Caching trick for Python web applications

I'd like to share a simple trick I use to reduce roundtrips pulling data from a cache server (like Redis or Kyoto Tycoon. Both Redis and Kyoto Tycoon support efficient bulk-get operations, so it makes sense to read as many keys from the cache as we can when performing an operation that may need to access multiple cached values. This is especially true in web applications, as a typical web-page may multiple chunks of data and rendered HTML from a cache (fragment-caching) to build the final page that is sent as a response.

If we know ahead-of-time which cache-keys we need to fetch, we could just grab the cached data in one Redis/KT request and hold onto it in memory for the duration of the request. The problem is, in the data-generation itself, how do we differentiate from "pull-from the Redis cache" versus "pull-from an in-memory cache"? For example:

class Note(Model):
    ...

    @cache.cached(timeout=60, key_fn=lambda args, kwargs: args[0].id)
    def note_markup(self):
        return markdown.markdown(note)

The above function uses a common idiom in many Python cache libraries. The decorator will transparently attempt to retrieve the data from the cache. If the data is not available, then it is computed, stored in the cache, and returned to the caller.

Django and Jinja template fragment caching works the same way. The HTML is retrieved from the cache. If it's not available, it is re-generated and stored in the cache automatically:

{{ note.note_markup() }}

{% cache 60, "note_comments", note.id %}
  {% for comment in note.comments %}
    <div class="comment">
      <p>{{ comment.user.username }}</p>
      <p>{{ comment.comment|markdown }}</p>
    </div>
  {% endfor %}
{% endcache %}

The way I solve this problem in ucache is to use Python's context-managers to create a simple "scope" within the cache itself. It looks like this:

def note_detail_view(request, note_id):
    note = get_object_or_404(Note, id=note_id)
    keys = (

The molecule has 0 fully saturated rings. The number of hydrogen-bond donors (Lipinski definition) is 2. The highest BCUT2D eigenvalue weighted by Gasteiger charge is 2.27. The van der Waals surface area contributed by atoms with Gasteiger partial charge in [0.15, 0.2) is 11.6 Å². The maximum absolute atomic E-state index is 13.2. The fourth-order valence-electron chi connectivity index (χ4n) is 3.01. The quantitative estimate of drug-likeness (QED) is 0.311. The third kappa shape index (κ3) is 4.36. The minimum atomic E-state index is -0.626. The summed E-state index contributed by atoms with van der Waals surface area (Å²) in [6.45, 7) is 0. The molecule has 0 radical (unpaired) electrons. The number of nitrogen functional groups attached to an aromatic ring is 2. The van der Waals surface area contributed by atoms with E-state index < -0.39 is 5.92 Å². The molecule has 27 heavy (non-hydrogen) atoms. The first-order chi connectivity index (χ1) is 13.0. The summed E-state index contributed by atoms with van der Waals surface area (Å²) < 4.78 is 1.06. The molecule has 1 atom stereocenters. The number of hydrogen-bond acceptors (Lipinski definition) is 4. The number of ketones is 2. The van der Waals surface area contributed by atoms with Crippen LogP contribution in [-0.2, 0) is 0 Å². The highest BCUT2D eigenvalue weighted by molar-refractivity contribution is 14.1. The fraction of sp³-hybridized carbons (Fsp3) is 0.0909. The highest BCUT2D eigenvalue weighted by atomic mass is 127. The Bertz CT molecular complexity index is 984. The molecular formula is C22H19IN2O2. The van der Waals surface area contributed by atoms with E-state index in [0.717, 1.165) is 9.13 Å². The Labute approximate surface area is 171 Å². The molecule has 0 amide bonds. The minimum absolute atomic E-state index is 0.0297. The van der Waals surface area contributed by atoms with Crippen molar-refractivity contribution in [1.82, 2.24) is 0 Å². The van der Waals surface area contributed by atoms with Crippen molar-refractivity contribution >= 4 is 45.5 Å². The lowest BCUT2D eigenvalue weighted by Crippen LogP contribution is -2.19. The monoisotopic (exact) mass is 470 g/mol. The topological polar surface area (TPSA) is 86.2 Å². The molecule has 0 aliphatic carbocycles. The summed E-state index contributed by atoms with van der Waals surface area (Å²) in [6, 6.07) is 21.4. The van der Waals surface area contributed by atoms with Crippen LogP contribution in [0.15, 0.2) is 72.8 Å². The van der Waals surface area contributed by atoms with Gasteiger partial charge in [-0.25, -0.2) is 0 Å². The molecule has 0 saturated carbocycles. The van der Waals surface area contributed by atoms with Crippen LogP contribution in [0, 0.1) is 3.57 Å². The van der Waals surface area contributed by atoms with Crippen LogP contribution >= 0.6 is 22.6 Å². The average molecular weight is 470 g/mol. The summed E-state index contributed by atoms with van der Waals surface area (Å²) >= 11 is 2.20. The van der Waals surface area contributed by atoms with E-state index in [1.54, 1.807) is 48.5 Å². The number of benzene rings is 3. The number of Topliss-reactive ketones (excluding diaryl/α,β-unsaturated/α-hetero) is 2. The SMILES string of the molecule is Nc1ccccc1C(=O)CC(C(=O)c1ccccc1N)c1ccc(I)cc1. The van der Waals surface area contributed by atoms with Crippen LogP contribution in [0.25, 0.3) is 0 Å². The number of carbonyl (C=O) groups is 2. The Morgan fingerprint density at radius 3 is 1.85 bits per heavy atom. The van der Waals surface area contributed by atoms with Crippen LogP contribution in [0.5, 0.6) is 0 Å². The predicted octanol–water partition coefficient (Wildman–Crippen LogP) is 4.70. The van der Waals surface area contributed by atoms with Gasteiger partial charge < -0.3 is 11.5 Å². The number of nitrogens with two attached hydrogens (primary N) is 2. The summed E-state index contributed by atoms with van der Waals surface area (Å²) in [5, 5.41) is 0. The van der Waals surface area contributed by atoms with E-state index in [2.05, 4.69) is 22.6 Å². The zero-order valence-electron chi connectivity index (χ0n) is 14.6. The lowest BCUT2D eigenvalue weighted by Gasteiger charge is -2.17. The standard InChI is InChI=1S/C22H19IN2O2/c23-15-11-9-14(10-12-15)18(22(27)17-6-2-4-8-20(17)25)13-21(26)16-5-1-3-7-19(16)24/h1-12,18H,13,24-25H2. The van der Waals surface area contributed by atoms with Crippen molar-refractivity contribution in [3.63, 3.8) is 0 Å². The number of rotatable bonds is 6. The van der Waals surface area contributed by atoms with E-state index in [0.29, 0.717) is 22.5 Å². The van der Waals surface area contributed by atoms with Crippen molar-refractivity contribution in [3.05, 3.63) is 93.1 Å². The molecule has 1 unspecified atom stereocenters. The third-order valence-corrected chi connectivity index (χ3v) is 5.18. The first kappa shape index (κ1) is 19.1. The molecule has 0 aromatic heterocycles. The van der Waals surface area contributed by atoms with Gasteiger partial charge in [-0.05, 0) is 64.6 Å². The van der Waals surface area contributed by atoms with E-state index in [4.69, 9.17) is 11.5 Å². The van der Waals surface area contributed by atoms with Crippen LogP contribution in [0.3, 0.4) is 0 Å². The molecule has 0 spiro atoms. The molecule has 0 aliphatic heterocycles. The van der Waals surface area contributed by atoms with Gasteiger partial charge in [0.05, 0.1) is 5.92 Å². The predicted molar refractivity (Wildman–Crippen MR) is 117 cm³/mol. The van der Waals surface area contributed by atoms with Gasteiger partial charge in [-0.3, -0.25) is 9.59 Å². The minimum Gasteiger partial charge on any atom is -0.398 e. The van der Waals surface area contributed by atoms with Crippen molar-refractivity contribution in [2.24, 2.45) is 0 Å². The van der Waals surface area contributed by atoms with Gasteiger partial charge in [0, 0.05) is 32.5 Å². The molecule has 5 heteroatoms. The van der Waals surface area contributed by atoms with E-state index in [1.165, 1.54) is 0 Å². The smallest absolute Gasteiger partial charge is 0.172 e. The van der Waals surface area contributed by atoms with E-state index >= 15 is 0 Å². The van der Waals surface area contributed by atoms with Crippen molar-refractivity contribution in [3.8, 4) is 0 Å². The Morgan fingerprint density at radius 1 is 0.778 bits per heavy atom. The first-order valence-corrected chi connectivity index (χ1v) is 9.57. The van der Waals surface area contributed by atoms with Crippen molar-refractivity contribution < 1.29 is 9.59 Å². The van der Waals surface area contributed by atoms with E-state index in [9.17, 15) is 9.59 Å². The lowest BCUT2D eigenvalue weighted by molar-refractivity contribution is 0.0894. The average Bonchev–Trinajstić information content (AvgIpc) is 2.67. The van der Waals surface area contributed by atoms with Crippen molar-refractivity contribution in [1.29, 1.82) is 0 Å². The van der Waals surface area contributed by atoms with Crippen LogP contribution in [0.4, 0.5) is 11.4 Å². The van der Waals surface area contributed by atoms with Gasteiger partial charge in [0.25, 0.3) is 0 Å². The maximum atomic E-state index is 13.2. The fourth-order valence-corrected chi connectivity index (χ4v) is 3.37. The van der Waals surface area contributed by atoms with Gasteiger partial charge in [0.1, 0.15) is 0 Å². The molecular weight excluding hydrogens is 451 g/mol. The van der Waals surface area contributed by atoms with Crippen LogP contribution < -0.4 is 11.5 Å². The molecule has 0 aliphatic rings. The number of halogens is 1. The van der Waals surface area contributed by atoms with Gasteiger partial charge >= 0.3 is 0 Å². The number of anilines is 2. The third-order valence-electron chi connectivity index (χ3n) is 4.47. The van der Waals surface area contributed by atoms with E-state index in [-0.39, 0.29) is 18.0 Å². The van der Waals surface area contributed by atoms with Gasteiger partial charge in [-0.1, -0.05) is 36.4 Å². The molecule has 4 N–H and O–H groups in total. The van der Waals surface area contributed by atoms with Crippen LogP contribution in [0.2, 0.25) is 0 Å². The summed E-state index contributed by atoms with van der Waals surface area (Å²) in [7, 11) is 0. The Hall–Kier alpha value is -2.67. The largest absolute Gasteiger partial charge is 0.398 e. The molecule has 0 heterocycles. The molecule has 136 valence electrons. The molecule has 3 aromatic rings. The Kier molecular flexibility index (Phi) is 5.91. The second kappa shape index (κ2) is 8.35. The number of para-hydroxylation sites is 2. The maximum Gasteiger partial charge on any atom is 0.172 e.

'note_markup:%s' % note.id,  # Key for markdown output of note content.
        'note_comments:%s' % note.id,  # Rendered comments template fragment.
    )

    # Bulk-load both cache-keys when the context-manager is entered.
    with cache.preload(keys):
        # Now accessing either cache-key through the cache will pull from the
        # in-memory scope (if the data was available), saving round-trips.
        return render_template('note_detail.html', note=note)

This approach would not be beneficial in this example situation, but it provides a significant speed-up when there are lots of cache-keys (or a few cache-keys that are accessed multiple times).

One thing I do to make this more manageable is provide methods on my models which generate cache-keys. I then use this method to refer to the cache-keys wherever possible. For example:

class Note(Model):
    ...

    def cache_key(self, name):
        return 'note_%s:%s' % (name, self.id)

...

def note_detail_view(request, note_id):
    note = get_object_or_404(Note, id=note_id)

    # Get the cache-keys used for this note's rendered content and comments.
    keys = (note.cache_key('markup'), note.cache_key('comments'))

    # Bulk-load both cache-keys when the context-manager is entered.
    with cache.preload(keys):
        # Now accessing either cache-key through the cache will pull from the
        # in-memory scope (if the data was available), saving round-trips.
        return render_template('note_detail.html', note=note)

If you're interested in a very simple implementation, check out the code for ucache - specifically the preload() method. Hope you found this helpful!

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